A Sincere Apology

I owe you guys an apology.

If you’re reading this, then you’re awesome. You keep coming back, trusting me to put up fresh, interesting content, and  I have been letting you down recently. And, unfortunately, I am about to let you down even more.

A couple of years ago I tried writing a VBA program  to  simulate the dating process. When I ran my code, it got caught in an infinite loop. Taking this as a stamp of realism, I abandoned the virtual dating code and went back to reality’s dating code.  I was living in the infinite loop, going out with new guys every few months on an endless reel of first and second dates.

Well, recently, a software developer offered to help me drop out of the loop.

And I accepted.

This makes me an NEF, the butt of my own jokes, and no longer suitable to author this blog. With this post, I tender my resignation, effective immediately. Reposts will continue regularly until they reach today’s date. I sincerely apologize to everyone who is disappointed or inconvenienced in any way and wish you all the best.

PS: Since you are doubtless wondering: Blogging is both bad and good for shidduchim. Sometimes for the same shidduch.

PPS: And sometimes 42 really is the answer.

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When Everyone’s an Expert

People who get within sniffing distance of marriage are notable for their sudden transformation into SMEs (subject matter experts).  It is amazing, really, how only a taste of marriage can turn someone into a fount of information on the subject. Here are some of the courses available through the Marriage Department at TMI U.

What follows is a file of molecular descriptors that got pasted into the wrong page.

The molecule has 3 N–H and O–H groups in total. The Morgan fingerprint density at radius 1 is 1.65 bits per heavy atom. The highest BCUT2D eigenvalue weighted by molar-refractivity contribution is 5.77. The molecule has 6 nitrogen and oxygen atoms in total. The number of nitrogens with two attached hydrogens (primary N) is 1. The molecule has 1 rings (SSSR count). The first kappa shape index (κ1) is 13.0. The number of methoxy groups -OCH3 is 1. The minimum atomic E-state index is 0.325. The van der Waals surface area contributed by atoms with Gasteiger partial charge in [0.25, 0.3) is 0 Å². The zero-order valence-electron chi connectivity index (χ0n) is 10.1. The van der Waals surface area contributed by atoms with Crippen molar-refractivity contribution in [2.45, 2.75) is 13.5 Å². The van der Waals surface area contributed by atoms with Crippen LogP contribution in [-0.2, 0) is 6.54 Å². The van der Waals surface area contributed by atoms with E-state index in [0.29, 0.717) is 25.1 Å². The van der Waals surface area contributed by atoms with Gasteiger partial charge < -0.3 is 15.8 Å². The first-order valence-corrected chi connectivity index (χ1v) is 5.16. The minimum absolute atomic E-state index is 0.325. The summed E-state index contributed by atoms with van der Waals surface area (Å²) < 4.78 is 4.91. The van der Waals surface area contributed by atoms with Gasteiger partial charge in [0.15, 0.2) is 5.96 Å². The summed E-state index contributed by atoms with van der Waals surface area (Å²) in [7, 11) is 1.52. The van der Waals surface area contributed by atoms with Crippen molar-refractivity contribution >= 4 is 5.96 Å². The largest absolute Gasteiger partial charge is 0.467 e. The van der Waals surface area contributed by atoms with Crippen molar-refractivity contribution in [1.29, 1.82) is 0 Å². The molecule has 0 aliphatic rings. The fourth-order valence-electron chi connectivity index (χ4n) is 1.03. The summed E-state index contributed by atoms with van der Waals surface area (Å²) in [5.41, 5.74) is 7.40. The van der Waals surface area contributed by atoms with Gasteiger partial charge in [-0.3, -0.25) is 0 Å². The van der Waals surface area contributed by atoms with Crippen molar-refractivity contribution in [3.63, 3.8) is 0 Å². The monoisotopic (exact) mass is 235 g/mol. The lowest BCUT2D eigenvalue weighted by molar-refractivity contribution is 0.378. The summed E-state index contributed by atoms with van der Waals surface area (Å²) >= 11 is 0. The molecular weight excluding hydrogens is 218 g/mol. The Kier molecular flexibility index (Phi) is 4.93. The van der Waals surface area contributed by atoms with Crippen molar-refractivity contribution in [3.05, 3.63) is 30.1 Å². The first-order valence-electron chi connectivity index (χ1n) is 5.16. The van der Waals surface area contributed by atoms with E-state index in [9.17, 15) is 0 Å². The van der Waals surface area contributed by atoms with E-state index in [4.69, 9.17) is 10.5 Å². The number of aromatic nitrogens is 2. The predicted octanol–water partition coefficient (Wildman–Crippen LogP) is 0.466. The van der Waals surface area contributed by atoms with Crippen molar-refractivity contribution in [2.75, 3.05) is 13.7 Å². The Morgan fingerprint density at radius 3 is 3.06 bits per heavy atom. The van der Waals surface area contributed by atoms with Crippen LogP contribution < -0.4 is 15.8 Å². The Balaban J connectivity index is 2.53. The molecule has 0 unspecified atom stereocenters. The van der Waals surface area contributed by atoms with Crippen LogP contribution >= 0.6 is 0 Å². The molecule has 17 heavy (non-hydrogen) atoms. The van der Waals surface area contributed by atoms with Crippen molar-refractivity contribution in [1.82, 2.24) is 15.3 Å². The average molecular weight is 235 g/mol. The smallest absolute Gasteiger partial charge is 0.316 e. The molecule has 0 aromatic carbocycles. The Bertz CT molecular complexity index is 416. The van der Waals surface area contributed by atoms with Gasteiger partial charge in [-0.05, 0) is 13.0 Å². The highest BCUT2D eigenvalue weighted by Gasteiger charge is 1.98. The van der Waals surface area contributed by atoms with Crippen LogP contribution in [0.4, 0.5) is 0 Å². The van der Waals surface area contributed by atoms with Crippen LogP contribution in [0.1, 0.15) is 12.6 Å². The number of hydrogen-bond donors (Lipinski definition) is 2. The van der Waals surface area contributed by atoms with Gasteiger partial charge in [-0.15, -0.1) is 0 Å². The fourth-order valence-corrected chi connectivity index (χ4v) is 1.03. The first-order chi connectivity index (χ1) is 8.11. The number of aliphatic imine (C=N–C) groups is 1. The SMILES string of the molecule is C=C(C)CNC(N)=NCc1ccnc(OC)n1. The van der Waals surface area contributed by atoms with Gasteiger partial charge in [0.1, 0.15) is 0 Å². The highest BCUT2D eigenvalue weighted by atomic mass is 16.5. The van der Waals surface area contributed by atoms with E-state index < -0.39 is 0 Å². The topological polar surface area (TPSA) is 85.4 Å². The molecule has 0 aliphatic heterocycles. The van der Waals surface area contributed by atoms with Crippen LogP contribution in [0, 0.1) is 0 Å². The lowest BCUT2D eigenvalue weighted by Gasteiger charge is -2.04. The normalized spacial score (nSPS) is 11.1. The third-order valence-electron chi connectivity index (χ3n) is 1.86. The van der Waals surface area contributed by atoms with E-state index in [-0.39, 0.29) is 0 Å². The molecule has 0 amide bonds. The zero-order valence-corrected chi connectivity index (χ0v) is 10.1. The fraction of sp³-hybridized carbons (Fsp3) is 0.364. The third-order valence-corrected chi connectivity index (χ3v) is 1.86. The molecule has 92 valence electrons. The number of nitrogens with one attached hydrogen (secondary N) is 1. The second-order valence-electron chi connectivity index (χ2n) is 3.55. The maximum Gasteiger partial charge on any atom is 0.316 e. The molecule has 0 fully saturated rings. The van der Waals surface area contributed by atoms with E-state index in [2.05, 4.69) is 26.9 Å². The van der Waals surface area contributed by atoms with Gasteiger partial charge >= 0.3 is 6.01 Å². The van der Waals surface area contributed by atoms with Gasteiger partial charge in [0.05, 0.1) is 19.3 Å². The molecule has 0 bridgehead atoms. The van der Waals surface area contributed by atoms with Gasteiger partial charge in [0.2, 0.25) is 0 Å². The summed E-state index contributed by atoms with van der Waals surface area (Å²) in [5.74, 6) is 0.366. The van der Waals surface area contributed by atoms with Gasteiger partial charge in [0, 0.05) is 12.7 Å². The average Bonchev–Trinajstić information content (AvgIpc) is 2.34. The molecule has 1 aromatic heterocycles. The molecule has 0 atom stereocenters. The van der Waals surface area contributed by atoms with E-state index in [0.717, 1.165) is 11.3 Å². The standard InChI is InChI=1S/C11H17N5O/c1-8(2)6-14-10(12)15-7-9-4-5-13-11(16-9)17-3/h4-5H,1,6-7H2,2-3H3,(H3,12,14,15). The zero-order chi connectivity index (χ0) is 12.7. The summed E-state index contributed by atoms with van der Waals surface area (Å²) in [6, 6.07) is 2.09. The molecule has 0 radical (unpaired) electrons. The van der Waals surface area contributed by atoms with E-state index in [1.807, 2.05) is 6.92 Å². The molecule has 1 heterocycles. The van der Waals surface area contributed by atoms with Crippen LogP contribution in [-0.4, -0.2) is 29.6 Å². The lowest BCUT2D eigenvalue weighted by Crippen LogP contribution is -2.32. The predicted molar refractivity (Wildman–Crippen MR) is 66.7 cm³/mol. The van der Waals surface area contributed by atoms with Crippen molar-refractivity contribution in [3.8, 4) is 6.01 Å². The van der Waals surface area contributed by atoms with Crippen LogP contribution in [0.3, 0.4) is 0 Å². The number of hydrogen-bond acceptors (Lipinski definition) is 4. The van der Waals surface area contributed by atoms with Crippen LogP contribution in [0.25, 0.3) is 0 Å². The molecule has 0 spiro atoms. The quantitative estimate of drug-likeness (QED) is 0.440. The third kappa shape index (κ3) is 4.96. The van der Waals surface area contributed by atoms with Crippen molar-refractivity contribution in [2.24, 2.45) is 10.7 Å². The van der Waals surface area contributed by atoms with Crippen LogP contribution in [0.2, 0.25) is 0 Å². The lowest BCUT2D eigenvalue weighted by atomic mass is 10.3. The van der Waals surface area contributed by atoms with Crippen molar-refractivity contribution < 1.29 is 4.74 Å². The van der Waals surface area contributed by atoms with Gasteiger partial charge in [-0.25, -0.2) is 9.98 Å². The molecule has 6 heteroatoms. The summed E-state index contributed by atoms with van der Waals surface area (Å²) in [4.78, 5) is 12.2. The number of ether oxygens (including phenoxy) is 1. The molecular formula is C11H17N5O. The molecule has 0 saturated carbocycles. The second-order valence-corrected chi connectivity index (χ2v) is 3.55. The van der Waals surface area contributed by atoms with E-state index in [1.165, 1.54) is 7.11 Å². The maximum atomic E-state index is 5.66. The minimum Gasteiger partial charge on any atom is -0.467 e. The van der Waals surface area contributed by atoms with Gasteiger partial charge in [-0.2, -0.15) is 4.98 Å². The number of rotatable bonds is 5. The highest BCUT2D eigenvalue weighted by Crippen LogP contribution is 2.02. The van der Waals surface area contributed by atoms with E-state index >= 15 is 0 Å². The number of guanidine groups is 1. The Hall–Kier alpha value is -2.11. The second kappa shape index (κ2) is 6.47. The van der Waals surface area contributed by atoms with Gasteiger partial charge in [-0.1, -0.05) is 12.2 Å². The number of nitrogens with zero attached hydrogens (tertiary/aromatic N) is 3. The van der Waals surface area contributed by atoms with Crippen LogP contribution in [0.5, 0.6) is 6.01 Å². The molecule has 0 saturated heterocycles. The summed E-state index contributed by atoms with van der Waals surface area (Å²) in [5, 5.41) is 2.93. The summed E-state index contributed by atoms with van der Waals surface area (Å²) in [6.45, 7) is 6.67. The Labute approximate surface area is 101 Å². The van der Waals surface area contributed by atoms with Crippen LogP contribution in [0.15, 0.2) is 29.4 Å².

The Meaning of Commitment 101

Taught by a newly ringed NEF, the meaning of commitment covers what it means to declare yourself dedicated to someone for life, no matter what. Lectures range between 5 and 15 minutes and may include an earnest entreaty not to be afraid to commit yourself; after all, it’s probably going to work out great for this NEF.

How to Just Take a Leap of Faith – Seminar

Taught by an NEF, this quick disposition covers the meaning of faith, as well as the necessary prerequisites for it. There is brief coverage of the technique of leaping, as well as some evidence provided that leaps of faith pay off. Really. Things turn out fine. They do.

These impromptu speeches by NEFs bother me the least of all the near-marriage lectures, because I know they’re mostly talking to themselves. They’re nervous, and they’re trying to assure themselves that they weren’t stupid, accepting a ring from a stranger in return for a promise to remain dedicated to them for life.

Sometimes I bait them, proposing more and more dire marriage situations, just to watch them brace themselves to remain committed, yea, e’en in such dire straits.

What bugs me more is when people who have very little experience will marriage become experts on the subject. For example:

The Simplicity of Shalom Bayis – Lecture

Presented by an NMF of about three months, this lecture covers how simple shalom bayis is to maintain. All you have to do is listen to the other person and be willing to compromise. Honestly, what’s the big deal?

How Bad Decisions Messed up Someone Else’s Marriage, a Case Study

Presented by an MF of one year, this analysis of the rocky marriage of a 3-year-old couple will dissect poor decisions they made that led to their current situation. The lecturer will detail how she and her still-honeymooning husband would never make dumb mistakes like that.